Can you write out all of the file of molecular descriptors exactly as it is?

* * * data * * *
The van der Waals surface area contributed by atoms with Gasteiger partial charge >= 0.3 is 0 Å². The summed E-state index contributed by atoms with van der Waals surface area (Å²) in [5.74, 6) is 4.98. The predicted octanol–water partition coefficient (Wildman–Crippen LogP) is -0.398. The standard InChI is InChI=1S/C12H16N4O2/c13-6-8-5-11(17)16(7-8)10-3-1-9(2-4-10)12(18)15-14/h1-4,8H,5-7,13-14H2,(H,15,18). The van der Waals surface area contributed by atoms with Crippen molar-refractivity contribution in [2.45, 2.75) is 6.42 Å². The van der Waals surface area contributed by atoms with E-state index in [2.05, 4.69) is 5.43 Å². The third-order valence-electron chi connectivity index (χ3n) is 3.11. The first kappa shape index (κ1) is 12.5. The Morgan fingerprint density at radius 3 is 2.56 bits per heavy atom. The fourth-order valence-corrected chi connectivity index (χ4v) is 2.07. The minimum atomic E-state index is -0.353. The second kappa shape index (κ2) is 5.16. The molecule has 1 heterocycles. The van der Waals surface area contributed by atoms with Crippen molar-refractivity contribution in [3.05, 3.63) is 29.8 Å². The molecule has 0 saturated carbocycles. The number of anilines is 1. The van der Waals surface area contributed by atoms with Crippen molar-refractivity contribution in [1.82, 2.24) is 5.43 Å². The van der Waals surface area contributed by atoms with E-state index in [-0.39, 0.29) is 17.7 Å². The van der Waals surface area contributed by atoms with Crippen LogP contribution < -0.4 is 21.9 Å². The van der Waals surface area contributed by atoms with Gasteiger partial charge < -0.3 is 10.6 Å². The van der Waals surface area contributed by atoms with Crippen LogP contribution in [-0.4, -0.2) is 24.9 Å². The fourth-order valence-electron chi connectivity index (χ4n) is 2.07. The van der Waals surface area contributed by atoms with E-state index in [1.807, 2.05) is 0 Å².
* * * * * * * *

The van der Waals surface area contributed by atoms with Gasteiger partial charge >= 0.3 is 0 Å². The summed E-state index contributed by atoms with van der Waals surface area (Å²) in [5.74, 6) is 4.98. The predicted octanol–water partition coefficient (Wildman–Crippen LogP) is -0.398. The standard InChI is InChI=1S/C12H16N4O2/c13-6-8-5-11(17)16(7-8)10-3-1-9(2-4-10)12(18)15-14/h1-4,8H,5-7,13-14H2,(H,15,18). The van der Waals surface area contributed by atoms with Crippen molar-refractivity contribution in [2.45, 2.75) is 6.42 Å². The van der Waals surface area contributed by atoms with E-state index in [2.05, 4.69) is 5.43 Å². The third-order valence-electron chi connectivity index (χ3n) is 3.11. The first kappa shape index (κ1) is 12.5. The Morgan fingerprint density at radius 3 is 2.56 bits per heavy atom. The fourth-order valence-corrected chi connectivity index (χ4v) is 2.07. The minimum atomic E-state index is -0.353. The second kappa shape index (κ2) is 5.16. The molecule has 1 heterocycles. The van der Waals surface area contributed by atoms with Crippen molar-refractivity contribution in [3.05, 3.63) is 29.8 Å². The molecule has 0 saturated carbocycles. The number of anilines is 1. The van der Waals surface area contributed by atoms with Crippen molar-refractivity contribution in [1.82, 2.24) is 5.43 Å². The van der Waals surface area contributed by atoms with E-state index in [-0.39, 0.29) is 17.7 Å². The van der Waals surface area contributed by atoms with Crippen LogP contribution < -0.4 is 21.9 Å². The van der Waals surface area contributed by atoms with Gasteiger partial charge < -0.3 is 10.6 Å². The van der Waals surface area contributed by atoms with Crippen LogP contribution in [-0.4, -0.2) is 24.9 Å². The fourth-order valence-electron chi connectivity index (χ4n) is 2.07. The van der Waals surface area contributed by atoms with E-state index in [1.807, 2.05) is 0 Å².